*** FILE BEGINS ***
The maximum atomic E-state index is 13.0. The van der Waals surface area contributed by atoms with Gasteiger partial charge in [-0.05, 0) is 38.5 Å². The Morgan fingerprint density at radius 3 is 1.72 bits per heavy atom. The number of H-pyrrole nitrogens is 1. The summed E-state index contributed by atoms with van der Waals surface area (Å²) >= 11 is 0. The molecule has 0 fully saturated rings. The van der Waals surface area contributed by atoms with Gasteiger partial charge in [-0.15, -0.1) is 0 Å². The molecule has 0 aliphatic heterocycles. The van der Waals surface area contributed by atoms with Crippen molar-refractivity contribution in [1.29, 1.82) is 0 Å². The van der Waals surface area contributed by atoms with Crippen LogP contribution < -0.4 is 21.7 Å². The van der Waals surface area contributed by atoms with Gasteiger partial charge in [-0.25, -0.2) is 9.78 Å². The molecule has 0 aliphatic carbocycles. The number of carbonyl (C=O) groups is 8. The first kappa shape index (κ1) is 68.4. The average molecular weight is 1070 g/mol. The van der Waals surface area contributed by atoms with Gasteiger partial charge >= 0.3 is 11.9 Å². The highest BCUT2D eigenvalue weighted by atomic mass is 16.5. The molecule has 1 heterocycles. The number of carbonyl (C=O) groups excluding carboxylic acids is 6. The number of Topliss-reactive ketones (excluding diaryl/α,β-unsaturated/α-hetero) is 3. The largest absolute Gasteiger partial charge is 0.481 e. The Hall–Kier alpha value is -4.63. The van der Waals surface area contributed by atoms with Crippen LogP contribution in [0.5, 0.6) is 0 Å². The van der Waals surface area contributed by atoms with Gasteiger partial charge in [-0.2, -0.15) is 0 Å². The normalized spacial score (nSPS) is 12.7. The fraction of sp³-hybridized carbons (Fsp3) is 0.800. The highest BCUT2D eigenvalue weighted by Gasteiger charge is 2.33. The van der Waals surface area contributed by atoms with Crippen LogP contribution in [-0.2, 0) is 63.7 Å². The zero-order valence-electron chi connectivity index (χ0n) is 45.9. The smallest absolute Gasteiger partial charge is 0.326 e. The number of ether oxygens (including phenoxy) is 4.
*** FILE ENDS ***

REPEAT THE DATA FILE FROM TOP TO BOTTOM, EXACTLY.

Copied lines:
The maximum atomic E-state index is 13.0. The van der Waals surface area contributed by atoms with Gasteiger partial charge in [-0.05, 0) is 38.5 Å². The Morgan fingerprint density at radius 3 is 1.72 bits per heavy atom. The number of H-pyrrole nitrogens is 1. The summed E-state index contributed by atoms with van der Waals surface area (Å²) >= 11 is 0. The molecule has 0 fully saturated rings. The van der Waals surface area contributed by atoms with Gasteiger partial charge in [-0.15, -0.1) is 0 Å². The molecule has 0 aliphatic heterocycles. The van der Waals surface area contributed by atoms with Crippen molar-refractivity contribution in [1.29, 1.82) is 0 Å². The van der Waals surface area contributed by atoms with Crippen LogP contribution < -0.4 is 21.7 Å². The van der Waals surface area contributed by atoms with Gasteiger partial charge in [-0.25, -0.2) is 9.78 Å². The molecule has 0 aliphatic carbocycles. The number of carbonyl (C=O) groups is 8. The first kappa shape index (κ1) is 68.4. The average molecular weight is 1070 g/mol. The van der Waals surface area contributed by atoms with Gasteiger partial charge >= 0.3 is 11.9 Å². The highest BCUT2D eigenvalue weighted by atomic mass is 16.5. The molecule has 1 heterocycles. The number of carbonyl (C=O) groups excluding carboxylic acids is 6. The number of Topliss-reactive ketones (excluding diaryl/α,β-unsaturated/α-hetero) is 3. The largest absolute Gasteiger partial charge is 0.481 e. The Hall–Kier alpha value is -4.63. The van der Waals surface area contributed by atoms with Crippen LogP contribution in [0.5, 0.6) is 0 Å². The van der Waals surface area contributed by atoms with Gasteiger partial charge in [-0.2, -0.15) is 0 Å². The normalized spacial score (nSPS) is 12.7. The fraction of sp³-hybridized carbons (Fsp3) is 0.800. The highest BCUT2D eigenvalue weighted by Gasteiger charge is 2.33. The van der Waals surface area contributed by atoms with Crippen LogP contribution in [-0.2, 0) is 63.7 Å². The zero-order valence-electron chi connectivity index (χ0n) is 45.9. The smallest absolute Gasteiger partial charge is 0.326 e. The number of ether oxygens (including phenoxy) is 4.